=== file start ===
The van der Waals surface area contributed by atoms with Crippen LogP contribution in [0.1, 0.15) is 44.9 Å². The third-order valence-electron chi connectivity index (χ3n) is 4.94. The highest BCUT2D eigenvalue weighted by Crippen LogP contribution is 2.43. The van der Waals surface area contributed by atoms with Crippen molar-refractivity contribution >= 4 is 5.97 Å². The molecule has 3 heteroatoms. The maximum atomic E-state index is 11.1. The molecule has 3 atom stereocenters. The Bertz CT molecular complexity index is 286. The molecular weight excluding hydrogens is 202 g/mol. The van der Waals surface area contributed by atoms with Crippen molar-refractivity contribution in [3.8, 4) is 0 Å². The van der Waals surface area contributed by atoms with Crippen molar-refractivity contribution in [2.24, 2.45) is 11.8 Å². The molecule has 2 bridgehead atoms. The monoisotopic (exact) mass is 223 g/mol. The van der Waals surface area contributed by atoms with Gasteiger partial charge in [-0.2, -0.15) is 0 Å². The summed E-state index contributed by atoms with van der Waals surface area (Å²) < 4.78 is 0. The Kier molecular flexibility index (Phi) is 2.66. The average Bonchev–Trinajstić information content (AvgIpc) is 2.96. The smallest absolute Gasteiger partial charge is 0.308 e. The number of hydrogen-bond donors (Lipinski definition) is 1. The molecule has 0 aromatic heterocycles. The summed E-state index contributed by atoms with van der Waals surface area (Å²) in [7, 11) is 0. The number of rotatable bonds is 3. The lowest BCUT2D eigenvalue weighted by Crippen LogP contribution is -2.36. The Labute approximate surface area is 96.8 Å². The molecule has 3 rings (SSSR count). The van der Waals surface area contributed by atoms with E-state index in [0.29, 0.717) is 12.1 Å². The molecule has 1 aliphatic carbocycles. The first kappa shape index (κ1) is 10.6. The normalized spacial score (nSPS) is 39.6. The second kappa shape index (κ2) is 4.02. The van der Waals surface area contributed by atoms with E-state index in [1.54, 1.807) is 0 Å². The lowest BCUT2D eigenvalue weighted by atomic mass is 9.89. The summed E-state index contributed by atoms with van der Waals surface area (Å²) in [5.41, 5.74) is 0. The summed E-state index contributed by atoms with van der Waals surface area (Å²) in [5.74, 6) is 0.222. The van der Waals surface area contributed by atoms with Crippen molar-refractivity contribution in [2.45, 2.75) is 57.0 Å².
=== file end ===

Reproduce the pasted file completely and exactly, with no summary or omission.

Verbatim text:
The van der Waals surface area contributed by atoms with Crippen LogP contribution in [0.1, 0.15) is 44.9 Å². The third-order valence-electron chi connectivity index (χ3n) is 4.94. The highest BCUT2D eigenvalue weighted by Crippen LogP contribution is 2.43. The van der Waals surface area contributed by atoms with Crippen molar-refractivity contribution >= 4 is 5.97 Å². The molecule has 3 heteroatoms. The maximum atomic E-state index is 11.1. The molecule has 3 atom stereocenters. The Bertz CT molecular complexity index is 286. The molecular weight excluding hydrogens is 202 g/mol. The van der Waals surface area contributed by atoms with Crippen molar-refractivity contribution in [3.8, 4) is 0 Å². The van der Waals surface area contributed by atoms with Crippen molar-refractivity contribution in [2.24, 2.45) is 11.8 Å². The molecule has 2 bridgehead atoms. The monoisotopic (exact) mass is 223 g/mol. The van der Waals surface area contributed by atoms with Gasteiger partial charge in [-0.2, -0.15) is 0 Å². The summed E-state index contributed by atoms with van der Waals surface area (Å²) < 4.78 is 0. The Kier molecular flexibility index (Phi) is 2.66. The average Bonchev–Trinajstić information content (AvgIpc) is 2.96. The smallest absolute Gasteiger partial charge is 0.308 e. The number of hydrogen-bond donors (Lipinski definition) is 1. The molecule has 0 aromatic heterocycles. The summed E-state index contributed by atoms with van der Waals surface area (Å²) in [7, 11) is 0. The number of rotatable bonds is 3. The lowest BCUT2D eigenvalue weighted by Crippen LogP contribution is -2.36. The Labute approximate surface area is 96.8 Å². The molecule has 3 rings (SSSR count). The van der Waals surface area contributed by atoms with E-state index in [0.29, 0.717) is 12.1 Å². The molecule has 1 aliphatic carbocycles. The first kappa shape index (κ1) is 10.6. The normalized spacial score (nSPS) is 39.6. The second kappa shape index (κ2) is 4.02. The van der Waals surface area contributed by atoms with E-state index in [1.54, 1.807) is 0 Å². The lowest BCUT2D eigenvalue weighted by atomic mass is 9.89. The summed E-state index contributed by atoms with van der Waals surface area (Å²) in [5.41, 5.74) is 0. The summed E-state index contributed by atoms with van der Waals surface area (Å²) in [5.74, 6) is 0.222. The van der Waals surface area contributed by atoms with Crippen molar-refractivity contribution in [2.45, 2.75) is 57.0 Å².